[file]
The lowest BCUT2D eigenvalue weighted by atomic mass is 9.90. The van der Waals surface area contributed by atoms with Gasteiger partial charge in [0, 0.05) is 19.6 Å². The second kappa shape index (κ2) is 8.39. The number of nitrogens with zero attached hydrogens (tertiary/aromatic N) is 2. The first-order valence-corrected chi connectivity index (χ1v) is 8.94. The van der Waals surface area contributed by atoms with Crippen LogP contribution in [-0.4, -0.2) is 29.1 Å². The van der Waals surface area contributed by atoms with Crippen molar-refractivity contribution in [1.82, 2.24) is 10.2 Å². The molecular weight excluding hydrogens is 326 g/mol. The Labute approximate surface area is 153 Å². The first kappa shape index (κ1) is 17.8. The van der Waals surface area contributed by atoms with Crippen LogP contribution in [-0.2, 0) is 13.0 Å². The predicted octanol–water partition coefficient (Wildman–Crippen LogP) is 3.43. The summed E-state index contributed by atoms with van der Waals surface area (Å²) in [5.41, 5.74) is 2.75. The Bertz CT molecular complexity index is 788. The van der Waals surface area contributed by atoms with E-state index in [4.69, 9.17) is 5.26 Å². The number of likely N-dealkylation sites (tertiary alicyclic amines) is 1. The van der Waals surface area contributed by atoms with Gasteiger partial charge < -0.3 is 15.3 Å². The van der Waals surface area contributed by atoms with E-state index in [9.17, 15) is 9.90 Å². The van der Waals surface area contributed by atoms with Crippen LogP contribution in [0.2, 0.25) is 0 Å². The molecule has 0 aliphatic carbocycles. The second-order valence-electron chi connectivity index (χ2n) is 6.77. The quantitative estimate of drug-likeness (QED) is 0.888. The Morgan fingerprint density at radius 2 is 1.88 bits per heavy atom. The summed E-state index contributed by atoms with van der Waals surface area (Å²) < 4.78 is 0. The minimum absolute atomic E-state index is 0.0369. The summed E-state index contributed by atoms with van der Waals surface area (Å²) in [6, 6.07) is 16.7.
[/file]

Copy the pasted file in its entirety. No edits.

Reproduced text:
The lowest BCUT2D eigenvalue weighted by atomic mass is 9.90. The van der Waals surface area contributed by atoms with Gasteiger partial charge in [0, 0.05) is 19.6 Å². The second kappa shape index (κ2) is 8.39. The number of nitrogens with zero attached hydrogens (tertiary/aromatic N) is 2. The first-order valence-corrected chi connectivity index (χ1v) is 8.94. The van der Waals surface area contributed by atoms with Crippen LogP contribution in [-0.4, -0.2) is 29.1 Å². The van der Waals surface area contributed by atoms with Crippen molar-refractivity contribution in [1.82, 2.24) is 10.2 Å². The molecular weight excluding hydrogens is 326 g/mol. The Labute approximate surface area is 153 Å². The first kappa shape index (κ1) is 17.8. The van der Waals surface area contributed by atoms with Crippen LogP contribution in [-0.2, 0) is 13.0 Å². The predicted octanol–water partition coefficient (Wildman–Crippen LogP) is 3.43. The summed E-state index contributed by atoms with van der Waals surface area (Å²) in [5.41, 5.74) is 2.75. The Bertz CT molecular complexity index is 788. The van der Waals surface area contributed by atoms with E-state index in [4.69, 9.17) is 5.26 Å². The number of likely N-dealkylation sites (tertiary alicyclic amines) is 1. The van der Waals surface area contributed by atoms with Gasteiger partial charge < -0.3 is 15.3 Å². The van der Waals surface area contributed by atoms with E-state index in [9.17, 15) is 9.90 Å². The van der Waals surface area contributed by atoms with Crippen LogP contribution in [0.2, 0.25) is 0 Å². The molecule has 0 aliphatic carbocycles. The second-order valence-electron chi connectivity index (χ2n) is 6.77. The quantitative estimate of drug-likeness (QED) is 0.888. The Morgan fingerprint density at radius 2 is 1.88 bits per heavy atom. The summed E-state index contributed by atoms with van der Waals surface area (Å²) < 4.78 is 0. The minimum absolute atomic E-state index is 0.0369. The summed E-state index contributed by atoms with van der Waals surface area (Å²) in [6, 6.07) is 16.7.